Saturday, February 21, 2009

The Value of Indexing Imaged Pages

I offered to search for one of my CVGS colleagues last week to see if there were any records for Benjamin and Anna (Johnson) Sherman - two of her ancestral many-great-greats.

I found pages in the Revolutionary War Pension File for Isaac and Rebekah (Cole) Johnson that contained a letter from Anna (Johnson) Sherman stating that her father was the soldier Isaac Johnson, and that Anna's mother was his widow, Rebekah (Cole) Johnson. It also contained Isaac's birth, marriage and death dates in central Connecticut. There was a letter from Benjamin Sherman confirming his wife's memories and statements, and indicating their marriage date and place. The letters contained Anna and Benjamin's signatures too. The entire Revolutionary War Pension File for Isaac Johnson is 52 pages and a treasure trove for descendants.

If my colleague had not known Anna Sherman's maiden name, this document would have provided it, and her mother's maiden name, besides the marriage information that may not be published elsewhere.

All of this happened because indexed all of the names in these records -- not just the soldier's, and his widow's, name - and provided access to the images and the indexing. This is a tremendous resource, and provides an excellent example of research benefits to come from the FamilySearch Indexing project, from the Ancestry Archive Project, and additional imaging and indexing projects on commercial and free genealogy web sites.

Just think of the land deeds, tax records, town records, probate records, court records, and other resources that are on microfilm in the Family History Library Catalog. When all of those microfilm images are digitized and indexed, then genealogists will have a lot more original source records to find, read and use to prove their genealogy and family history research.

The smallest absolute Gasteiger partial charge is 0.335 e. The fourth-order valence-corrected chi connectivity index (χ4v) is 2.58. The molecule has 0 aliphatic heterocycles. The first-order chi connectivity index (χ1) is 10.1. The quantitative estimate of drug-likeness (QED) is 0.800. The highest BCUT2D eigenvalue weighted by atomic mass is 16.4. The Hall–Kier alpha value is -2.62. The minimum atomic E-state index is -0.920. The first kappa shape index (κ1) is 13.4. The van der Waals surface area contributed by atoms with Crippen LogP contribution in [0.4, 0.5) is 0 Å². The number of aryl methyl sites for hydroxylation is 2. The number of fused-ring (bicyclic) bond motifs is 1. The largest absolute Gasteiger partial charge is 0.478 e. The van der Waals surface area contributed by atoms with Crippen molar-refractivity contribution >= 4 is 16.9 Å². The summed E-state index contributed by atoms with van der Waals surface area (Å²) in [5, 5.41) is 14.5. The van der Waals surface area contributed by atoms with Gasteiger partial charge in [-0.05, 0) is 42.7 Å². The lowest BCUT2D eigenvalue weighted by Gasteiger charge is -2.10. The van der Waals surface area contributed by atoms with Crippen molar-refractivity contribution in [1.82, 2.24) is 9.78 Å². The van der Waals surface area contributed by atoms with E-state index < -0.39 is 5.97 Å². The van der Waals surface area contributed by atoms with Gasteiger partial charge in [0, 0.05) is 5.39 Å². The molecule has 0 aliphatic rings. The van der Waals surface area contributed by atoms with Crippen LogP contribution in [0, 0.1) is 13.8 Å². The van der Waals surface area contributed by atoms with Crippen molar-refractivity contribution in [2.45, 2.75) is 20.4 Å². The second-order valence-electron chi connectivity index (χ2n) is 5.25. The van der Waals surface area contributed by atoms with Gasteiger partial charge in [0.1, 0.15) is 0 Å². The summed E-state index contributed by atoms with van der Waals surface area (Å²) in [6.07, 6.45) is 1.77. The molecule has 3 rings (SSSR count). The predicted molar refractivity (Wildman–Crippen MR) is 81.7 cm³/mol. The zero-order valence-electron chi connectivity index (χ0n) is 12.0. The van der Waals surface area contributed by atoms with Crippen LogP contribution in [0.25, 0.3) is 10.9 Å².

I can hardly wait! I hope I last that long...I'm not getting any younger - ten years concerns me! As these record images and indexes come online, all of us will be able to do more research in a shorter period of time than ever before. Another concern is that this means that researchers will be able to find more ancestors and fill in more unsourced family trees before they even know that they've made a misteak!

You younger genealogists are going to be able to do a lot more research from your home computer sitting around in your snugs, drinking your favorite beverage, petting the cat while watching RootsTelevision on your 4-way split screen monitor. I hope you appreciate what we more seasoned folks have had to go through over the past decades. It took us much longer to make a misteak doing it the old, traditional way than doing it this new-fangled, pajama-sitting, pet-stroking, multi-tasking way of doing geneology research. And longer to fix the misteaks too!


Anonymous said...

I think Miss Teak's name was originally Miss Take.

Brian said...

Every time I do genealogy research online I respect the people that used to do it by hand. I can't imagine how long it would've taken me to get as far as I am without the Internet. And, I also love